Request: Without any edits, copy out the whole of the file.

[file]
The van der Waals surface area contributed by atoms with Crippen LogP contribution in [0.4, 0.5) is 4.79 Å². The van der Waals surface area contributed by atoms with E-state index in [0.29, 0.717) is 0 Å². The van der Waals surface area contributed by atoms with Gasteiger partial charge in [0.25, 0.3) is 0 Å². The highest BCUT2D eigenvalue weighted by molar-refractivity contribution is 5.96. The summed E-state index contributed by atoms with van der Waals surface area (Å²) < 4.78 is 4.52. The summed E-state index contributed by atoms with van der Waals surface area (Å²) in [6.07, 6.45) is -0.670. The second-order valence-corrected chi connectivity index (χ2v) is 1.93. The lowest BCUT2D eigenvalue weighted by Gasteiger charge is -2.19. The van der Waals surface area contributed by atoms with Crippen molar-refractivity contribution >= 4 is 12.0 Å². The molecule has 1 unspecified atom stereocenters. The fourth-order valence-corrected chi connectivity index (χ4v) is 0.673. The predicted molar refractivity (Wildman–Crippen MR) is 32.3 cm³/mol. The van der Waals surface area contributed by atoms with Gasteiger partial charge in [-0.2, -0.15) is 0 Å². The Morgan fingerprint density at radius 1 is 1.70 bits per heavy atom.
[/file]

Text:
The van der Waals surface area contributed by atoms with Crippen LogP contribution in [0.4, 0.5) is 4.79 Å². The van der Waals surface area contributed by atoms with E-state index in [0.29, 0.717) is 0 Å². The van der Waals surface area contributed by atoms with Gasteiger partial charge in [0.25, 0.3) is 0 Å². The highest BCUT2D eigenvalue weighted by molar-refractivity contribution is 5.96. The summed E-state index contributed by atoms with van der Waals surface area (Å²) < 4.78 is 4.52. The summed E-state index contributed by atoms with van der Waals surface area (Å²) in [6.07, 6.45) is -0.670. The second-order valence-corrected chi connectivity index (χ2v) is 1.93. The lowest BCUT2D eigenvalue weighted by Gasteiger charge is -2.19. The van der Waals surface area contributed by atoms with Crippen molar-refractivity contribution >= 4 is 12.0 Å². The molecule has 1 unspecified atom stereocenters. The fourth-order valence-corrected chi connectivity index (χ4v) is 0.673. The predicted molar refractivity (Wildman–Crippen MR) is 32.3 cm³/mol. The van der Waals surface area contributed by atoms with Gasteiger partial charge in [-0.2, -0.15) is 0 Å². The Morgan fingerprint density at radius 1 is 1.70 bits per heavy atom.